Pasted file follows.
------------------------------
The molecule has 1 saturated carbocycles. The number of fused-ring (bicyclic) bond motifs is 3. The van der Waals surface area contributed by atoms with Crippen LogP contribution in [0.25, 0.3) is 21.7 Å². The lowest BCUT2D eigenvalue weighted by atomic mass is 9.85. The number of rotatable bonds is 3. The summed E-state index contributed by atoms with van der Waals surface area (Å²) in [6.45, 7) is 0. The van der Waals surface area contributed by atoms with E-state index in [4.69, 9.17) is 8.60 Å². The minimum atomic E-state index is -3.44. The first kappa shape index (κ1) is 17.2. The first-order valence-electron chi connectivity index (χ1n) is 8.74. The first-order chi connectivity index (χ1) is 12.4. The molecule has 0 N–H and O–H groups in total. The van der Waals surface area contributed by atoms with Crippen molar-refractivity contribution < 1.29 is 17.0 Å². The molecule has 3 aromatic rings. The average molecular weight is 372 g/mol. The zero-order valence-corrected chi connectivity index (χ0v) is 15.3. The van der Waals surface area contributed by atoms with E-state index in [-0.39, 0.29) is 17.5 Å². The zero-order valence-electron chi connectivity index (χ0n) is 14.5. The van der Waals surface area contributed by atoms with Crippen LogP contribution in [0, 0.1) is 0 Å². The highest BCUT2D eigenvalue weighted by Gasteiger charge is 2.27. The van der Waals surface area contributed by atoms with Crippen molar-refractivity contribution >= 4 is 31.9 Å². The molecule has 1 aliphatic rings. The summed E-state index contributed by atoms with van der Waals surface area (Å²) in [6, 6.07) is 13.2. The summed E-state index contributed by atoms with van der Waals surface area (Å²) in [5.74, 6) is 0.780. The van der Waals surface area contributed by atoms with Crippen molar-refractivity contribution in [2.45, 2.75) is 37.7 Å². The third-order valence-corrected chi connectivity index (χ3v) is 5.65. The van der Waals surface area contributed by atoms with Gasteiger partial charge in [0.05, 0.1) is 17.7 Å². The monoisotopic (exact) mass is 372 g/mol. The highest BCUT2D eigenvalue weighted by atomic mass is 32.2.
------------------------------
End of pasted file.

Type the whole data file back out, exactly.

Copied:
The molecule has 1 saturated carbocycles. The number of fused-ring (bicyclic) bond motifs is 3. The van der Waals surface area contributed by atoms with Crippen LogP contribution in [0.25, 0.3) is 21.7 Å². The lowest BCUT2D eigenvalue weighted by atomic mass is 9.85. The number of rotatable bonds is 3. The summed E-state index contributed by atoms with van der Waals surface area (Å²) in [6.45, 7) is 0. The van der Waals surface area contributed by atoms with E-state index in [4.69, 9.17) is 8.60 Å². The minimum atomic E-state index is -3.44. The first kappa shape index (κ1) is 17.2. The first-order valence-electron chi connectivity index (χ1n) is 8.74. The first-order chi connectivity index (χ1) is 12.4. The molecule has 0 N–H and O–H groups in total. The van der Waals surface area contributed by atoms with Crippen molar-refractivity contribution < 1.29 is 17.0 Å². The molecule has 3 aromatic rings. The average molecular weight is 372 g/mol. The zero-order valence-corrected chi connectivity index (χ0v) is 15.3. The van der Waals surface area contributed by atoms with E-state index in [-0.39, 0.29) is 17.5 Å². The zero-order valence-electron chi connectivity index (χ0n) is 14.5. The van der Waals surface area contributed by atoms with Crippen LogP contribution in [0, 0.1) is 0 Å². The highest BCUT2D eigenvalue weighted by Gasteiger charge is 2.27. The van der Waals surface area contributed by atoms with Crippen molar-refractivity contribution >= 4 is 31.9 Å². The molecule has 1 aliphatic rings. The summed E-state index contributed by atoms with van der Waals surface area (Å²) in [6, 6.07) is 13.2. The summed E-state index contributed by atoms with van der Waals surface area (Å²) in [5.74, 6) is 0.780. The van der Waals surface area contributed by atoms with Crippen molar-refractivity contribution in [2.45, 2.75) is 37.7 Å². The third-order valence-corrected chi connectivity index (χ3v) is 5.65. The van der Waals surface area contributed by atoms with Gasteiger partial charge in [0.05, 0.1) is 17.7 Å². The monoisotopic (exact) mass is 372 g/mol. The highest BCUT2D eigenvalue weighted by atomic mass is 32.2.